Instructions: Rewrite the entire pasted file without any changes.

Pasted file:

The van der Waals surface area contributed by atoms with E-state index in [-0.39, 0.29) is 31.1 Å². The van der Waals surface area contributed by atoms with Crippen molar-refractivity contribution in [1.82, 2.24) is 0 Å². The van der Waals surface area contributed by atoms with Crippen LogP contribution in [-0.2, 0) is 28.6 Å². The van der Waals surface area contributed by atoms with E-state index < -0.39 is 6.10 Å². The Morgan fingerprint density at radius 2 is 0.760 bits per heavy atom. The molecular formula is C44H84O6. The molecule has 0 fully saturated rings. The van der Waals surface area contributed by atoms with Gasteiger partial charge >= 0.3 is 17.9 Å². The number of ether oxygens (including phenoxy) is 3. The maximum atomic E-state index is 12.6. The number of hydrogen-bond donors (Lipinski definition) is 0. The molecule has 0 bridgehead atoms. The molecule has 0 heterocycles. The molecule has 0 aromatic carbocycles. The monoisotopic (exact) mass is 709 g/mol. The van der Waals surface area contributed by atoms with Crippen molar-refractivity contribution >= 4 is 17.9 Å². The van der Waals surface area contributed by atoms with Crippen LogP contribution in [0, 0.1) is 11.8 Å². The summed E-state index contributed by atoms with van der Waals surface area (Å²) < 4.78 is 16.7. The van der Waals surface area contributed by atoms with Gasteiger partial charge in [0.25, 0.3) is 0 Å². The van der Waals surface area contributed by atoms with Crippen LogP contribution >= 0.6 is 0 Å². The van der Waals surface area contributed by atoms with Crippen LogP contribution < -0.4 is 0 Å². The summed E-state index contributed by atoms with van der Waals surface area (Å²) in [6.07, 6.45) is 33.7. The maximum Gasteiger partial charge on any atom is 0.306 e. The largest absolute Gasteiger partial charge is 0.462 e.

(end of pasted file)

The van der Waals surface area contributed by atoms with E-state index in [-0.39, 0.29) is 31.1 Å². The van der Waals surface area contributed by atoms with Crippen molar-refractivity contribution in [1.82, 2.24) is 0 Å². The van der Waals surface area contributed by atoms with Crippen LogP contribution in [-0.2, 0) is 28.6 Å². The van der Waals surface area contributed by atoms with E-state index < -0.39 is 6.10 Å². The Morgan fingerprint density at radius 2 is 0.760 bits per heavy atom. The molecular formula is C44H84O6. The molecule has 0 fully saturated rings. The van der Waals surface area contributed by atoms with Gasteiger partial charge >= 0.3 is 17.9 Å². The number of ether oxygens (including phenoxy) is 3. The maximum atomic E-state index is 12.6. The number of hydrogen-bond donors (Lipinski definition) is 0. The molecule has 0 bridgehead atoms. The molecule has 0 heterocycles. The molecule has 0 aromatic carbocycles. The monoisotopic (exact) mass is 709 g/mol. The van der Waals surface area contributed by atoms with Crippen molar-refractivity contribution >= 4 is 17.9 Å². The van der Waals surface area contributed by atoms with Crippen LogP contribution in [0, 0.1) is 11.8 Å². The summed E-state index contributed by atoms with van der Waals surface area (Å²) < 4.78 is 16.7. The van der Waals surface area contributed by atoms with Gasteiger partial charge in [0.25, 0.3) is 0 Å². The van der Waals surface area contributed by atoms with Crippen LogP contribution >= 0.6 is 0 Å². The van der Waals surface area contributed by atoms with Crippen LogP contribution < -0.4 is 0 Å². The summed E-state index contributed by atoms with van der Waals surface area (Å²) in [6.07, 6.45) is 33.7. The maximum Gasteiger partial charge on any atom is 0.306 e. The largest absolute Gasteiger partial charge is 0.462 e.